1
Lemon, by Kwon Yeo-sun

This novel centers around a murdered teenager and how her sister and others deal with their grief and its long-tail impact over time. Lemon straddles the categorial lines of thriller and literary fiction, so Ovenden wanted to avoid any obvious genre tropes on the cover. She found her solution in the way that death can profoundly alter or delete the memory of a person—and the yellow dress the character was wearing on the day she died.

The cover came down to the art of subtraction.

“I found this perfect image of a Southeast Asian girl with this dress on, and I experimented in cutting it up. I just took the face away and it was as if … the memory of her had gone,” Ovenden says. “I never quite know what my final results are ever going to look like—it’s sort of a trial and error.”

She experimented with different textural backgrounds until she arrived at the clouds, which give the final cover a removed, dream-like quality that captures the essence of the storytelling.

2
Sour Heart, by Jenny Zhang

For this collection of dark, funny, and gritty stories that address race, gender, and class, the publisher’s brief specifically requested a New York skyline and a pair of young girls, representative of characters in the book who were growing up in the city during the 1990s. Ovenden tooled around with different iterations of the idea, but couldn’t help pondering alternate concepts. And then, as she was heading into work—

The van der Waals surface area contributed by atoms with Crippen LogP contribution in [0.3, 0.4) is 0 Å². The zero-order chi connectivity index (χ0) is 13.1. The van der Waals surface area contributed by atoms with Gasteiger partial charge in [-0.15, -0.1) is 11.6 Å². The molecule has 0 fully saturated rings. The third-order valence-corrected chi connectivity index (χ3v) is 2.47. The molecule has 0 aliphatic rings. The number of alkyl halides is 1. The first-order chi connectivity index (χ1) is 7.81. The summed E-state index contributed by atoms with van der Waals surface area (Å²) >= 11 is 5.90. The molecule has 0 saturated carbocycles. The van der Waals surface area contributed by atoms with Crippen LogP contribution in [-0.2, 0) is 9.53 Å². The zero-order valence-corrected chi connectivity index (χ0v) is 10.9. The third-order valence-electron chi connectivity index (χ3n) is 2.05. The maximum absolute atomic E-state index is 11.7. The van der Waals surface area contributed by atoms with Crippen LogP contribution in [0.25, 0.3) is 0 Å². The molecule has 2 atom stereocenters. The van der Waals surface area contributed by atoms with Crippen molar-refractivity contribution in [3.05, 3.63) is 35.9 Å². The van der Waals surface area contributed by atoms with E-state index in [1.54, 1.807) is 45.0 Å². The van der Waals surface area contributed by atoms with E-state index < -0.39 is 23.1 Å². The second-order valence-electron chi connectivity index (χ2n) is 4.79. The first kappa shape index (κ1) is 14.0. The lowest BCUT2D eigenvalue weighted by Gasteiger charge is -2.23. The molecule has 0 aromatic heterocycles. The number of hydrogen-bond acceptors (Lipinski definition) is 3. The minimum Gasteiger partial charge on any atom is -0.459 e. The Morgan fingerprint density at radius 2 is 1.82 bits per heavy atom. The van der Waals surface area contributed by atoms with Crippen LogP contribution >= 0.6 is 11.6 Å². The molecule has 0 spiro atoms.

“I nearly trod in some chewing gum,” she recalls. “I was just walking along, and it was like somebody had freshly spat it out. I hovered my foot over it, and I was like, Ah!

Ovenden thought the gum felt evocative of ’90s nostalgia and New York City, and she hustled into the office to begin researching images of it in various states. Tonally, it was a fit—and the editor and author agreed.

“I was so thrilled to get that one through because it just felt like it moved the genre on a little—a bit unusual compared to the other things at the time [2017].”

3
Same Same But Different, by Various